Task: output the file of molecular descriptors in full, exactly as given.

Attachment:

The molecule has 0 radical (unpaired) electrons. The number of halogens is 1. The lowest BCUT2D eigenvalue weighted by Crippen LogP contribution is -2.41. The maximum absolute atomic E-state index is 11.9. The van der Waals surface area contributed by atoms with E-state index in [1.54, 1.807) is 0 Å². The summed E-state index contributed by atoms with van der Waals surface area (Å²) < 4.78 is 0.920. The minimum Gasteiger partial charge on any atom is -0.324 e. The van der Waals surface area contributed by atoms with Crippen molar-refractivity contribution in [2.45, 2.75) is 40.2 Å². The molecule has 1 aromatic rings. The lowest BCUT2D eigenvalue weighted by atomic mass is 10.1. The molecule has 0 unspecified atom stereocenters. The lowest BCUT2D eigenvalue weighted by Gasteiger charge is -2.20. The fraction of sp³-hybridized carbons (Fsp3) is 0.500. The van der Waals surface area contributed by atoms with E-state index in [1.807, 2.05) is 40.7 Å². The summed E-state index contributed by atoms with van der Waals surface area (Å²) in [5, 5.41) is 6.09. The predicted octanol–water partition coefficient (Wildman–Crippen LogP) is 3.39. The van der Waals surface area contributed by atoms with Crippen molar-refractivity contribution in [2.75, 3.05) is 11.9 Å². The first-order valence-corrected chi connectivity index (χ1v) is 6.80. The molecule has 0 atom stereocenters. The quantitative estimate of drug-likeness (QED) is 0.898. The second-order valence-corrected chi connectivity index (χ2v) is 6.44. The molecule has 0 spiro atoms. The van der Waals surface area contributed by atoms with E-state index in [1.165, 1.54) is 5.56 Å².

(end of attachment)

The molecule has 0 radical (unpaired) electrons. The number of halogens is 1. The lowest BCUT2D eigenvalue weighted by Crippen LogP contribution is -2.41. The maximum absolute atomic E-state index is 11.9. The van der Waals surface area contributed by atoms with E-state index in [1.54, 1.807) is 0 Å². The summed E-state index contributed by atoms with van der Waals surface area (Å²) < 4.78 is 0.920. The minimum Gasteiger partial charge on any atom is -0.324 e. The van der Waals surface area contributed by atoms with Crippen molar-refractivity contribution in [2.45, 2.75) is 40.2 Å². The molecule has 1 aromatic rings. The lowest BCUT2D eigenvalue weighted by atomic mass is 10.1. The molecule has 0 unspecified atom stereocenters. The lowest BCUT2D eigenvalue weighted by Gasteiger charge is -2.20. The fraction of sp³-hybridized carbons (Fsp3) is 0.500. The van der Waals surface area contributed by atoms with E-state index in [1.807, 2.05) is 40.7 Å². The summed E-state index contributed by atoms with van der Waals surface area (Å²) in [5, 5.41) is 6.09. The predicted octanol–water partition coefficient (Wildman–Crippen LogP) is 3.39. The van der Waals surface area contributed by atoms with Crippen molar-refractivity contribution in [2.75, 3.05) is 11.9 Å². The first-order valence-corrected chi connectivity index (χ1v) is 6.80. The molecule has 0 atom stereocenters. The quantitative estimate of drug-likeness (QED) is 0.898. The second-order valence-corrected chi connectivity index (χ2v) is 6.44. The molecule has 0 spiro atoms. The van der Waals surface area contributed by atoms with E-state index in [1.165, 1.54) is 5.56 Å².